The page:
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Meet The Designer

Maleny woodcrafter works with trees’ souls

spring 10

MASTER FURNITURE DESIGNER and maker David Linton’s bliss is to to be surrounded by trees, out in the open in the Sunshine Coast hinterland.

So he describes his Tuesdays as “joyous”. It’s the day of the week he dedicates to milling timber on his property, a graceful old dairy farm six kilometres outside of Maleny. 

“We’re under some trees and it’s just the logs, the simple bandsaw and some cows,” David explains of the peaceful country setting that doubles as his open-air office. Working alongside him is retired dairy farmer Cedric Denning, 76, who has discovered in the mill a new skill and passion. 

“We start at 8.30am and mill all day,” David says with a smile at the thought. “We stop for smoko and to have a chat. Last night we finished in the dark.” 

As one of Australia’s most experienced woodcrafters, having worked with timber for more than 30 years, David is living his own version of nirvana on the Maleny property he shares with his artist wife, Lyn, and two daughters. 

At any one time he is surrounded by hundreds of fallen trees and timber of all sizes, ages and species – bunya, jacaranda, huon pine, Queensland maple, silky oak, jarrah burl, brushbox, Spanish cedar, silver quandong. The logs lie haphazardly as if pieces in an oversized game of pick-up sticks.

Each piece of timber remains on the property while it is air-dried and milled outdoors, then kiln-dried, designed and handcrafted by David and his team of three passionate woodworkers in the workshop. 

Depending on the type of timber and its potential, it could take weeks, months or even years before it is ready to be displayed as a finished furniture piece in David’s Maleny gallery, a renovated blacksmith’s studio in Maple Street. 

David says his work is inspired by the late master crafter George Nakashima, who wrote a book titled The Soul of a Tree. As such, each of David’s unique pieces lets the natural beauty of the wood speak, perhaps as a dining suite or barrel chair; or in his ‘Eat’ kitchen range as a bench top, chopping block or wooden bowl.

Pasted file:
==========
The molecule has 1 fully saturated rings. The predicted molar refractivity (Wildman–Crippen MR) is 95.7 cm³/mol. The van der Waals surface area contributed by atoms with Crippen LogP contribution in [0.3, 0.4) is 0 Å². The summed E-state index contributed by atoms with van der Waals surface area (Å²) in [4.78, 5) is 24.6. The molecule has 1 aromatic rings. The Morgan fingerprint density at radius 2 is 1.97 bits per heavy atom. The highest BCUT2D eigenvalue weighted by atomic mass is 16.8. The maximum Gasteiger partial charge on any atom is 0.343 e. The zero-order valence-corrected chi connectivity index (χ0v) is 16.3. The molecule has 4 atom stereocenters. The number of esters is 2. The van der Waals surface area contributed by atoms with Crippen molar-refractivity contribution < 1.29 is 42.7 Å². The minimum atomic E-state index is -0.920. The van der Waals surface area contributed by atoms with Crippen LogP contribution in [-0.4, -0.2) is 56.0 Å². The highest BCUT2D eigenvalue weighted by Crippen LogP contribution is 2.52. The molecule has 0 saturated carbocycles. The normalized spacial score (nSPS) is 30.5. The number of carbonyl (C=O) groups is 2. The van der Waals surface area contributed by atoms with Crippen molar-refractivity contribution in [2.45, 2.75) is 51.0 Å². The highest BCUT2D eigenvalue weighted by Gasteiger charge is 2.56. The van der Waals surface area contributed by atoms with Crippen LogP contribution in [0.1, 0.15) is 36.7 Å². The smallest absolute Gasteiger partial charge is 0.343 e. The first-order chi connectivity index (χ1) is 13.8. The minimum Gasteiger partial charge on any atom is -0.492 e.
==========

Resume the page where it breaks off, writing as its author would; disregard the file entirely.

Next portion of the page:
“Here, I have the privilege of milling the trees myself,” David explains of his ‘woe to go’ approach that allows him creative control to preserve the innate beauty of the timber. “And each tree is special. You can take the ugliest looking tree and open it up and it has the most beautiful looking thing inside. So every tree has its own soul and its own personality.”

Clients travel from all over Australia to view, touch and hopefully own a David Linton piece. David also creates commissioned furniture and sells timber to other furniture makers, both the professionals and the hobbyists. 

David drives his business along sustainable lines, which is ironic really as Maleny’s early settler history was anything but. The first red cedars were felled in 1871 as timber cutting and dairy farming evolved as the area’s defining industries. 

In contrast, David’s mission is to source trees from sustainable plantations and to rescue timber from waste, whether unwanted trees from excavated building sites or fallen trees from storm sites. 

When Cyclone Larry battered the Atherton Tableland in 2006, ripping bunya trees from the ground with roots intact, David went to the rescue. He was also the first point of call when excavation of Maleny’s Coral Street site began in preparation for the new medical centre.

“We managed to get seven truck loads of trees off that block – camphors, silky oaks, avocados and jacarandas – which would have normally been mulched,” David notes proudly. “So we’ve been milling that. When it comes through it will be the silky oak table from Coral Street Medical Centre.” 

Even though he’s the boss, David chooses to work the gallery’s Saturday shift – the busiest day of the week.

“Saturdays are an absolute ball for me because I get to see that connection people have with a piece and I get to hear when they come back and say, ‘Wow’,” David says. “It’s a lovely thing. I think maybe the love of the timber radiates from me and they pick up on that.” 

Like any boutique artisan, David confesses the emotional reward of following your creative passion is sometimes tainted by the financial challenges. But it’s the little encounters that make it all worthwhile. 

“I had a dear lady come in here on a Saturday; she’s a local. She walked around the gallery and stopped in front of me and said, ‘I’ve just come in to top up my soul’. It makes her happy to see these pieces so if I can provide that joy, then that’s just great.”

words frances frangenheim photos kate johns

To view this article in our online magazine please click here: Maleny woodcrafter works with trees’ souls